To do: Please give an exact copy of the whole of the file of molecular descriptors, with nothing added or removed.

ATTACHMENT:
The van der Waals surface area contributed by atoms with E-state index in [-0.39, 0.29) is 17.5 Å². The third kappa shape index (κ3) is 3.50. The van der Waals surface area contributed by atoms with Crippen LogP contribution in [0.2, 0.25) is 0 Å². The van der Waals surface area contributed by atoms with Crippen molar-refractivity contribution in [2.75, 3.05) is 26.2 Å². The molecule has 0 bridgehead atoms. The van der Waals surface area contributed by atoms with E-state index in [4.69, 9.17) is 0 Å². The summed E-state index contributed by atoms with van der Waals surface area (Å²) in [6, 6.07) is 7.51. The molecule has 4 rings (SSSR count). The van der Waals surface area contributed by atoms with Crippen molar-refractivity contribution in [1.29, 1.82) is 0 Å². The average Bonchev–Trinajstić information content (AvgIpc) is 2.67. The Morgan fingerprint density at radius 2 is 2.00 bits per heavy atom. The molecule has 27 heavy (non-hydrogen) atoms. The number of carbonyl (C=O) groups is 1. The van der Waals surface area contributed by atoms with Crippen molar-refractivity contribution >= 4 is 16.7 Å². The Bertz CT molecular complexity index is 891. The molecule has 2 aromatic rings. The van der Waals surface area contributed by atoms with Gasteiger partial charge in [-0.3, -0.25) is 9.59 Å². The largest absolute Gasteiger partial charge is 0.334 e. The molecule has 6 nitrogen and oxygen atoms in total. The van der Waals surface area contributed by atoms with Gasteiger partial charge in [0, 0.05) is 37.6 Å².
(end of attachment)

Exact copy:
The van der Waals surface area contributed by atoms with E-state index in [-0.39, 0.29) is 17.5 Å². The third kappa shape index (κ3) is 3.50. The van der Waals surface area contributed by atoms with Crippen LogP contribution in [0.2, 0.25) is 0 Å². The van der Waals surface area contributed by atoms with Crippen molar-refractivity contribution in [2.75, 3.05) is 26.2 Å². The molecule has 0 bridgehead atoms. The van der Waals surface area contributed by atoms with E-state index in [4.69, 9.17) is 0 Å². The summed E-state index contributed by atoms with van der Waals surface area (Å²) in [6, 6.07) is 7.51. The molecule has 4 rings (SSSR count). The van der Waals surface area contributed by atoms with Crippen molar-refractivity contribution in [1.29, 1.82) is 0 Å². The average Bonchev–Trinajstić information content (AvgIpc) is 2.67. The Morgan fingerprint density at radius 2 is 2.00 bits per heavy atom. The molecule has 27 heavy (non-hydrogen) atoms. The number of carbonyl (C=O) groups is 1. The van der Waals surface area contributed by atoms with Crippen molar-refractivity contribution >= 4 is 16.7 Å². The Bertz CT molecular complexity index is 891. The molecule has 2 aromatic rings. The van der Waals surface area contributed by atoms with Gasteiger partial charge in [-0.3, -0.25) is 9.59 Å². The largest absolute Gasteiger partial charge is 0.334 e. The molecule has 6 nitrogen and oxygen atoms in total. The van der Waals surface area contributed by atoms with Gasteiger partial charge in [0, 0.05) is 37.6 Å².